Paradise, err, Wallet Lost

It makes me really, really sad when I plan a trip out of town with my dearest friends just to end up going all by myself. Planned it at least half a year before the actual date so that everyone can make the necessary preparations, and just a few weeks before the actual trip you'll learn that they can't make it. Aside from the fact that it would make the DIY itinerary more expensive as I have nobody to share the expenses with, it's sad that I can't share with them the breathtaking scenery. Beautiful views open up interesting conversations. It makes us talk about beautiful things too, from simple stuff like silly jokes, to more serious ones like future plans, or where you guys will find yourselves 5, or 10 years from now. A little bit of alcohol makes it even more interesting. My point is, sometimes we plan trips with our friends because, most importantly, we love that we'll be sharing the journey together. Reaching the destination is just secondary.

That is what happened to the recent Palawan trip that I have planned late last year. Pops, Megs, Leo and I have finally decided to visit El Nido before it gets too famous. It has been receiving rave reviews recently, both from local and foreign tourists so we thought we should visit it before it gets too commercialized. As I have mentioned on my previous blog posts, I am never really a fan of crowded beaches. Personally, I don't find the idea of El Nido being the next Boracay very appealing. So when I saw the Piso Fare ad on Cebu Pac's website, I booked a trip to Puerto Princesa right away for the 4th of July, and advised the gang to do the same. We were all excited. It's El Nido after all-- we've been admiring it only on photos and videos. It's time that we see it in person.

To my utter dismay, just when I was confirming everyone's attendance by sending them the itinerary-- I found out that everyone had backed out. Pops couldn't file a vacation leave because of some issues with her teammates; Megs and Leo were out of cash. I tried to understand how valid their reasons were, but I couldn't help but be a little upset.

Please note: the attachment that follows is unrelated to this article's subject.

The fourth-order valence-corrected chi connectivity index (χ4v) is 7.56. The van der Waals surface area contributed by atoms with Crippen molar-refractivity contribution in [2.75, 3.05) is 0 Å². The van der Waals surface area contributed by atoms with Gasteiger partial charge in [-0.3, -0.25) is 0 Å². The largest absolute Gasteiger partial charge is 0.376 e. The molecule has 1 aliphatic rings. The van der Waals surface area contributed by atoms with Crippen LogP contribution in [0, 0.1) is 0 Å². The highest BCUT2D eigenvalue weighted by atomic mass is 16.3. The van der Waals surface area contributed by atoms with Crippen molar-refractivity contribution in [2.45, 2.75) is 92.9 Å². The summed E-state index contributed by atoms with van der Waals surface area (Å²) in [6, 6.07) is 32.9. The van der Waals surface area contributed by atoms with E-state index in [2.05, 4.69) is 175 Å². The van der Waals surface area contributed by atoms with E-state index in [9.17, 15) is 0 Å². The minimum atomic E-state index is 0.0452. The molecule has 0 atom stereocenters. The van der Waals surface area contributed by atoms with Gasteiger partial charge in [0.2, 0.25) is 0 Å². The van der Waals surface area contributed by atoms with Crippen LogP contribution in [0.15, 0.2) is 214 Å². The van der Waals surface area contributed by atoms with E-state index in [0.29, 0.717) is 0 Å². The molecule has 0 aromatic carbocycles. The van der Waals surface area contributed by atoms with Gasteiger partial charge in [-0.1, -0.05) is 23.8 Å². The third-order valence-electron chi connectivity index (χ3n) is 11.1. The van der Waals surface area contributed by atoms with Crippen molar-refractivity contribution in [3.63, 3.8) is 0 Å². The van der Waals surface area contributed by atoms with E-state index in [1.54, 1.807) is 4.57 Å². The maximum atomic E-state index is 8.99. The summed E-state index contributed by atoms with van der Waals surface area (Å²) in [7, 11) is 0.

But I know myself better. I won't this let this mishap rain on my parade. I thought that if I couldn't visit El Nido now, when? I know that seat sales are very common nowadays, but perfect timing is altogether a different story. It's final: I decided to go alone.

Then I was struck with a better idea.

I offered the plane tickets to some other friends. Facebook has made it very convenient to communicate with people nowadays. Thank heavens JC, Jovee and Julius took them. I also found it as an opportunity to reconnect with these guys, as I haven't seen them in ages. Except for Julius. He joined us in our adventure to Jomalig just a month prior.

And it was finally time.

We met at the airport and I realized that I did really miss these guys so much. We did a lot of catching up and even recalled all the while when I first met them back in college. Seemed like nothing has changed, they were still hilarious as hell.

I woke up to the loud thud of the plane landing hard on the tarmac. As soon as we deplaned, we hailed a tricycle outside the airport to take us to the tourism office so we could secure a permit to visit the Underground River. Paid the necessary fees, booked a trip to El Nido and had a quick lunch at a bulaluhan near the Puerto Princesa coliseum.